Dragon Hopper

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Dragon Hopper
Dh box front usa.png
Developer(s) Intelligent Systems
Publisher(s) Nintendo
Platform(s) Virtual Boy
Release date(s) Cancelled
Genre(s) Action-adventure
Mode(s) Single player

Dragon Hopper, known as Jump Dragon (ジャンプドラゴン?) in Japan, is a cancelled Virtual Boy game. It is a platform-puzzle game, where the player could walk around various levels and jump up or down to reach new areas, as well as earn new skills along the way.

History[edit]

Dragon Hopper, along with Bound High, was expected to be one of the best 1996 Virtual Boy games,[citation needed] but the intended August 26, 1996 release of this game (at a price point of US$34.95) never became reality. However, a prototype exists, as the game was shown at Space World 1995 and E3 1996.[citation needed] It was even previewed by Nintendo Power magazine.[citation needed]

Plot[edit]

In the beginning, the protagonist known as Dorin a young Dragon Prince lived in a magical Kingdom called Celestia, where he and his family lived happily, until his family was put into jail by the corrupt prime minister. While being chased by soldiers, Dorin ran away, however he tripped and fell into a mysterious hole, landing in the Land of Faeron. From here he must climb upward while rescuing Fairy Spirits, and learning new spells, allowing him to pass through the 7 worlds to free his family and defeat the prime minister.[1]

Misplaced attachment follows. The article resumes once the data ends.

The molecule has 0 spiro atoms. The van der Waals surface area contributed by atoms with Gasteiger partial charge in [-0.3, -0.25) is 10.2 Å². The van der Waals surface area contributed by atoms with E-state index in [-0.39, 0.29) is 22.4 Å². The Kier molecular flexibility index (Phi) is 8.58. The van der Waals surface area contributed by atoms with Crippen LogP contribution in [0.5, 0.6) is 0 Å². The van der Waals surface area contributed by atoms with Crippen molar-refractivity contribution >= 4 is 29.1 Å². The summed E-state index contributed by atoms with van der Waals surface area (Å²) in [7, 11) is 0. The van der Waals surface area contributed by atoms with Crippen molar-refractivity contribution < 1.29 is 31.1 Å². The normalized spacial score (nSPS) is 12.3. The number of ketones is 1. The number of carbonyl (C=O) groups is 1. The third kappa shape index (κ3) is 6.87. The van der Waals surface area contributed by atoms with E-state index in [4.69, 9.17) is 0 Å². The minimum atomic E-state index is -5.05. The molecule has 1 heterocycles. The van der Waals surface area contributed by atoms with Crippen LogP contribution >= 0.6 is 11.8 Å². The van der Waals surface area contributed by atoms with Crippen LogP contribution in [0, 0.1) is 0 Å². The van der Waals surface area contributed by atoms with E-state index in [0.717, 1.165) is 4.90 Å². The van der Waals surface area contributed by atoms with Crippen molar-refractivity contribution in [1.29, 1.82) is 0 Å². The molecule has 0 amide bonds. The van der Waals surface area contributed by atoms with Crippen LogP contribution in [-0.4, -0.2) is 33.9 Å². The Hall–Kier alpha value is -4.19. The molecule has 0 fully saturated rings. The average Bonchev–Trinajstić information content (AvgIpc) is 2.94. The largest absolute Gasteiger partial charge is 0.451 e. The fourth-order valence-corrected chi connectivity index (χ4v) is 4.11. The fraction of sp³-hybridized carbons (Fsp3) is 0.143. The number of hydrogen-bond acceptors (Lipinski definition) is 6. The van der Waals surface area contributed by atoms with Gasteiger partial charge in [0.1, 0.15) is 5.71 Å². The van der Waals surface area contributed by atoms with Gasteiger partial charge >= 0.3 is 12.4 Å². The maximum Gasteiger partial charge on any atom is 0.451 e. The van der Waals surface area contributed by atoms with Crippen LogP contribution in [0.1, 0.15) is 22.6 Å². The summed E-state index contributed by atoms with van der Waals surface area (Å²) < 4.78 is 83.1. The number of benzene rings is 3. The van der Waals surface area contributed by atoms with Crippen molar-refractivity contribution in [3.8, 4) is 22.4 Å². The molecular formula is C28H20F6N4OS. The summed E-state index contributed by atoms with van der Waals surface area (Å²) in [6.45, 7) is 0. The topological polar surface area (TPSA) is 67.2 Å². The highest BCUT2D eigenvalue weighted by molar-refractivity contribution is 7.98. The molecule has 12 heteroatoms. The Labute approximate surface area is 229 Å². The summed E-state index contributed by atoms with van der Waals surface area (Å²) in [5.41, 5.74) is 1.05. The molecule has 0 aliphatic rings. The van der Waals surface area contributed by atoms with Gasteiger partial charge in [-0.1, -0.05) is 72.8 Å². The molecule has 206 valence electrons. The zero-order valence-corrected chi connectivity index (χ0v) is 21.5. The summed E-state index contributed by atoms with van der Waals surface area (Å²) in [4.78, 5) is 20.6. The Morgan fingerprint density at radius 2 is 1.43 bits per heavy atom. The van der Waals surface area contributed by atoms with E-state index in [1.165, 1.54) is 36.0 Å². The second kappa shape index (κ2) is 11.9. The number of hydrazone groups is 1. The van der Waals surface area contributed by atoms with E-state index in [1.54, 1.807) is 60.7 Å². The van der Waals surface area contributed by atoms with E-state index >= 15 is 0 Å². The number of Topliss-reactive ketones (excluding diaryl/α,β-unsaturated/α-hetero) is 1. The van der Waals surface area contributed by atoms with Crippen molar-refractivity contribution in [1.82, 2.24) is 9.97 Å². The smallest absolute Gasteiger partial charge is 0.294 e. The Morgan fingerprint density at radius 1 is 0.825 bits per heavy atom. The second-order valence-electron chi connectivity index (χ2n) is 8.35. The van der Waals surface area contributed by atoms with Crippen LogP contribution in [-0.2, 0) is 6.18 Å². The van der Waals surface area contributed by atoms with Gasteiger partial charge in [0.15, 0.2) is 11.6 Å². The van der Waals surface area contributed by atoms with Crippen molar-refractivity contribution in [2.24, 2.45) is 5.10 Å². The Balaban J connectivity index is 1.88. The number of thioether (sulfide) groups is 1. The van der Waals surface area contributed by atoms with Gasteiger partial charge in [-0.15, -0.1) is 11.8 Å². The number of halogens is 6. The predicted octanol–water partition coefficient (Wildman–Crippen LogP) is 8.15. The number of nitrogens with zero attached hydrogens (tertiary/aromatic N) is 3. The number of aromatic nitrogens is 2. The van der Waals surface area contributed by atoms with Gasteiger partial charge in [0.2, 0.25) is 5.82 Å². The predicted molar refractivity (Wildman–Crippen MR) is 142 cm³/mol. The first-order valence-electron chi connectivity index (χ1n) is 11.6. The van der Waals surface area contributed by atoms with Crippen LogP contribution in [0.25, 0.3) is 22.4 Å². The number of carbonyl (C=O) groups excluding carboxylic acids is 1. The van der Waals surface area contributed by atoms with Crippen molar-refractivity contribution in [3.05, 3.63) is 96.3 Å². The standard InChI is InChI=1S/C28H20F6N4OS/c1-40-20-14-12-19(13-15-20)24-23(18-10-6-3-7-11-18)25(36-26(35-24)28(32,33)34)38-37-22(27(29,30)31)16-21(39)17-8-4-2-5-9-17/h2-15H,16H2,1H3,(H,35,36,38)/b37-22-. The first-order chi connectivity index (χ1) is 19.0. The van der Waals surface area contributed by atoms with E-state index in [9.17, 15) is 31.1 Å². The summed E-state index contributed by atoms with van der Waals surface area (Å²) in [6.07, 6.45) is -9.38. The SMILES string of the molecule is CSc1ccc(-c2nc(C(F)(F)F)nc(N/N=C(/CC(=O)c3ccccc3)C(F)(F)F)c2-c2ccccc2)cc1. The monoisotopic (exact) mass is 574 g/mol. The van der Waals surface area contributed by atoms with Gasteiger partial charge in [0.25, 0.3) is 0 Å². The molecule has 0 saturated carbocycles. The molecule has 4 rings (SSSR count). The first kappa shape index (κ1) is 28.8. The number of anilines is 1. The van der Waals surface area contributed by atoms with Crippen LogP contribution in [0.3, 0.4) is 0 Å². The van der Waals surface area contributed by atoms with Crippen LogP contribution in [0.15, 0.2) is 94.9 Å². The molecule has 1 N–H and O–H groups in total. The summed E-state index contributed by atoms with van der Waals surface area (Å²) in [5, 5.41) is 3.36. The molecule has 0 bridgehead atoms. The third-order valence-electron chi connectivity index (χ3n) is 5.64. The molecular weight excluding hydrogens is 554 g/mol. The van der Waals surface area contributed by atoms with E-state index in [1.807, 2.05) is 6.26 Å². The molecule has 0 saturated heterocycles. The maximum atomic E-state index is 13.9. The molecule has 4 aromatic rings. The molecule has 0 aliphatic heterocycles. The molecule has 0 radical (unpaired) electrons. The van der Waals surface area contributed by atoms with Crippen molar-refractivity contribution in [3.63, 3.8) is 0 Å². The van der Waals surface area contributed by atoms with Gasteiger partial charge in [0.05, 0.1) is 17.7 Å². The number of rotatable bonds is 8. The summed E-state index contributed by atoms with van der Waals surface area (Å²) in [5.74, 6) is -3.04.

Gameplay[edit]

Screenshot of Dragon Hopper From a Nintendo Power preview. Gameplay allows horizontal and vertical movement. The player character is on the platform in the background, and in the foreground is a higher platform the player could jump to.

Players control Dorin the Dragon Prince, with whom they jump through multi-level stages of action in a direct overhead view. The game contains adventure elements like exploring the levels, interacting with helpful creatures and battling foes and guardians to find the four spirits who can help Dorin on his quest.

The big thrill of the game is the jumping, Dorin leaps amazingly high to reach platforms and new areas, or drop down to hidden areas of stages that appear through holes or at the end of paths. You have to look everywhere, collecting stars and other items, finding keys, traveling through warp gates and avoiding all of the perils that each level has to offer, before heading to the end of the level. Dorin won't get hurt if he falls to the ground unless there isn't any to land on. You can't lose sight of your dragon if he trots beneath a platform: A user-friendly feature turns all of the upper floors transparent whenever Dorin walks beneath them, so you always have a view of the action. As you jump higher and higher, the floors far below gradually fade from view. Through the game, Dorin is attended by a small fairy.

The game has 7 airy worlds crammed with staggered floors, tiny terraces and minuscule platforms. The leaps become more difficult as Dorin climbs up out of the Great Tunnel, crosses the plains of Earth and enters the Tower of Infinity. At the end of each world a guardian awaits him. Each world also has a hidden warp tile that teleports you to a magic shop. Here you can spend your hard-earned Star Coins on new spells or pay to play for the chance to win more money in a bonus room game. With battery-backed memory, a special feature called "Element of Discovery" allows Dorin to wander through each level in search of a star to take him to the next level. Adventure elements include defeating new enemies and obstacles to solve problems.

Dorin must find keys, travel through warp gates and avoid all of the perils that each level has to offer.

See also[edit]

References[edit]

  1. ^ Nintendo Power, volume 86, pages 26 and 27 preview of "Dragon Hopper".

External links[edit]